Assessment of trade-offs, quantity, and biochemical composition of organic materials and farmer's perception towards vermicompost production in smallholder farms of Ethiopia

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The use of agricultural crop residues and animal manure for soil amendment is limited in most part of Ethiopia because of high competition for the uses. However, due to low SOM content in most agricultural soils, there is an urgent need for a sustainable management system of agricultural residues to replenish SOM. Vermicomposting is superior among the most efficient recycling techniques for management of available agricultural wastes. The study aimed to investigate the type of crop residues and animal manure available, determinants for their current use, quantity of residue left for composting and farmer’s perception of vermicomposting in three districts of the Benishangul–Gumuz region. Farmers use the largest portion of cereal residue such as sorghum as fuel and tef straw sold at the market and/or as stall-feeding. However, legume residues were consistently preferred for use as a composting material over cereal residues. The average amount of crop residues available for composting was estimated in the range between 0.2 and 0.6 ton year−1 farmer−1, across districts. While the quantity of cow manure used for compost production significantly differs between districts and was estimated 1.7, 1.2, and 0.5 ton year−1 farmer−1 at Bambasi, Assosa, and Homosha districts, respectively. Unlike other parts of Ethiopia, the mixed farmers in the study region well recognized the benefit of animal manures and did not use them as a source of fuel. Residues were found with varying decomposition characteristics that sorghum (10.08% and 1.65%) and tef (9.16% and 1.43%) residues had higher lignin and polyphenol contents, respectively, than maize, soybean, banana, and haricot bean. In terms of their quantity and quality composition, cow and donkey manures, as well as residues of soybean, banana, and maize are the major organic resources potential for utilization in the vermicomposting process in the region. Moreover, the availability of potential organic residues at the farm level could encourage farmer's motive to adopt high-value vermicompost production.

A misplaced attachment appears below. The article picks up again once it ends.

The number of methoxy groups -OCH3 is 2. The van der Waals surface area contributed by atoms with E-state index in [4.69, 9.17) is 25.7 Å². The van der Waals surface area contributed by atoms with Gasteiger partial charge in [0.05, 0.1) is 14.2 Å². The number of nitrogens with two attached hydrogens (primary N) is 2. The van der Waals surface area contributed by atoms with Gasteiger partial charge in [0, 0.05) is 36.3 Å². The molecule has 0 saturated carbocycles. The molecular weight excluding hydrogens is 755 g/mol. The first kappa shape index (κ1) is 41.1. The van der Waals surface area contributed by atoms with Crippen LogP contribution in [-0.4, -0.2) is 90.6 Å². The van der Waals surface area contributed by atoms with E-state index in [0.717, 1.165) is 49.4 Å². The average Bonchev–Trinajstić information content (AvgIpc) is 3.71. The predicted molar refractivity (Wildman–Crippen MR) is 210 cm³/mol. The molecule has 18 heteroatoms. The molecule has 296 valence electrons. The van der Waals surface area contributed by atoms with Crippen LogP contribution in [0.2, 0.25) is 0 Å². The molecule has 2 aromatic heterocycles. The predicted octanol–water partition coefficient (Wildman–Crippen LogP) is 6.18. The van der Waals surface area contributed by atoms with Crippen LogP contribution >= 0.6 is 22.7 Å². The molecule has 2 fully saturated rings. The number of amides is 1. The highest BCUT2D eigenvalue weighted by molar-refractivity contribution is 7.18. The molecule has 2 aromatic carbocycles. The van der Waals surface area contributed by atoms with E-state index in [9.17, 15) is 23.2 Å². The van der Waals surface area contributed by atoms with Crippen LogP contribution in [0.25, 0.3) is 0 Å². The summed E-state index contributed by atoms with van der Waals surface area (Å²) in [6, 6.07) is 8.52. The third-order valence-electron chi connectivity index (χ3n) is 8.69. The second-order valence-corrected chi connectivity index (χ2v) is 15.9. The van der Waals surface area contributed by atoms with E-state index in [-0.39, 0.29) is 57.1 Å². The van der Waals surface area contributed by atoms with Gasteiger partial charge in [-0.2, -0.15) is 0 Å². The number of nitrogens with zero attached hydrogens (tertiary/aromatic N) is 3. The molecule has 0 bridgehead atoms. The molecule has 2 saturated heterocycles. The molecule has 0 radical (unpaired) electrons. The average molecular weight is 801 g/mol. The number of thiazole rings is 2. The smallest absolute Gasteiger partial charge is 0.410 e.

Gebrehana, Z. G., Gebremikael, M. T., Beyene, S., Wesemael, W. M. L., & De Neve, S. (2022). Assessment of trade-offs, quantity, and biochemical composition of organic materials and farmer’s perception towards vermicompost production in smallholder farms of Ethiopia. Journal of Material Cycles and Waste Management, 24(2), 540–552.

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